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The condition of Arizona’s infrastructure has a direct impact on economic productivity and quality of life. As economic competition expands domestically and globally, and as the knowledge economy evolves, the importance of a strong infrastructure increases. Education, in particular, is of growing importance. Arizona’s infrastructure challenges will require commitment and creativity to meet the needs and potential of 10 million people and to ensure a positive future for the state.
The determination of the number of businesses operating in Arizona is not a straightforward proposition due to data deficiencies and definitional issues. The best data — from the U.S. Census Bureau — are more than two years old. The Census Bureau data are divided into two series: businesses with employees and nonemployer businesses. Each series is based on administrative records. While neither series is affected by sampling error, both are subject to nonsampling error. Certain industries are excluded from each series.
The Economic Contributions of the University System: A Report From the Office of the University Economist
The state government general fund shortfall in the current fiscal year is projected to be between about $550 million and $1 billion. This shortfall will need to be eliminated through spending cuts and/or revenue enhancements. The Legislature has demonstrated a preference for spending cuts. However demand does not decline during a recession for most public-sector services, including university services. Any reduction in funding for universities will have a negative and direct effect. A reduction in state government spending for universities of around $200 million would cause direct and indirect job losses of approximately 4,000. A substantial decrease in state government funding for universities will have negative consequences beyond these short-term effects.
An examination of public funding for elementary and secondary education and higher education in Arizona from historical and interstate perspectives, in light of the funding mandate expressed in the Arizona Constitution. An evaluation of public education in Arizona is included.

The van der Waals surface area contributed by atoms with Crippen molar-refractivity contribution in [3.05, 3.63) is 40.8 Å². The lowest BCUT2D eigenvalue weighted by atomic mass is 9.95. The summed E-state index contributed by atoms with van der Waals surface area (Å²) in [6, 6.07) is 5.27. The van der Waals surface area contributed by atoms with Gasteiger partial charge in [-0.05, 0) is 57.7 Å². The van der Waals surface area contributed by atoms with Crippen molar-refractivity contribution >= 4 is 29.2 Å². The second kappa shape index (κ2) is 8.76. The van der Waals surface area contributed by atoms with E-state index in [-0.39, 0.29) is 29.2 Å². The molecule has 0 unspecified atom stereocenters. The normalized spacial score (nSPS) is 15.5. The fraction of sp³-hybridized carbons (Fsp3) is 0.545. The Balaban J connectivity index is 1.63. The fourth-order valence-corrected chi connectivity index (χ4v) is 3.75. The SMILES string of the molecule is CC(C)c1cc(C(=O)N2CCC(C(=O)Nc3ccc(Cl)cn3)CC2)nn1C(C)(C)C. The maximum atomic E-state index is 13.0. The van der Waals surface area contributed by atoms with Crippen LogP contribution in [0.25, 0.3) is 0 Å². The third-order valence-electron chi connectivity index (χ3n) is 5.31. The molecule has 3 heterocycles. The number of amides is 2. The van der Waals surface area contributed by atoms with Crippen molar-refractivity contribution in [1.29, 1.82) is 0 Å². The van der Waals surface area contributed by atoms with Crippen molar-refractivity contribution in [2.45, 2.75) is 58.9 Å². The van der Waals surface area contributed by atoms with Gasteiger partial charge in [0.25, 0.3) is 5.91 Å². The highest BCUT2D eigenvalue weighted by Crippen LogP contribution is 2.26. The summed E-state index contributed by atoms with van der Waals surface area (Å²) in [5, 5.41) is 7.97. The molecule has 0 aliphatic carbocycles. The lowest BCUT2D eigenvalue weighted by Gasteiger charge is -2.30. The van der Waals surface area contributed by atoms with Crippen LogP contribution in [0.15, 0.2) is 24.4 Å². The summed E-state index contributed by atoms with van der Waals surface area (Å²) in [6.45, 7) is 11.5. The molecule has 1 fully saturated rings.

This is a summary of several reports related to government finance in Arizona that have been produced by the Office of the University Economist since December 2008. Some new information has been added in an attempt to provide a complete picture. The format of this report is a brief summary by issue, sometimes accompanied by a table or chart. References are provided to the report and the page number where additional detail can be found.
Following an analysis of economic conditions, this paper examines actions that can be taken by state governments to stimulate the economy. The only action that results in a significant near-term effect is to accelerate spending on physical infrastructure that has already been identified as needed.
Discusses the results of the 2010 decennial census for Arizona, with comparisons to the nation and other states, and for Arizona counties and places. Changes between 2000 and 2010 are included. In addition to the total population, the population living in households, and the population living in group quarters, the following topics are discussed: household type, race and ethnicity, age, housing units and vacancies, and homeownership. The data are available in two accompanying Excel files.
Reviews population projections released in December 2012 by the U.S. Census Bureau and by the Arizona Department of Administration's Office of Employment and Population Statistics. Compares the new projections to previously released projections.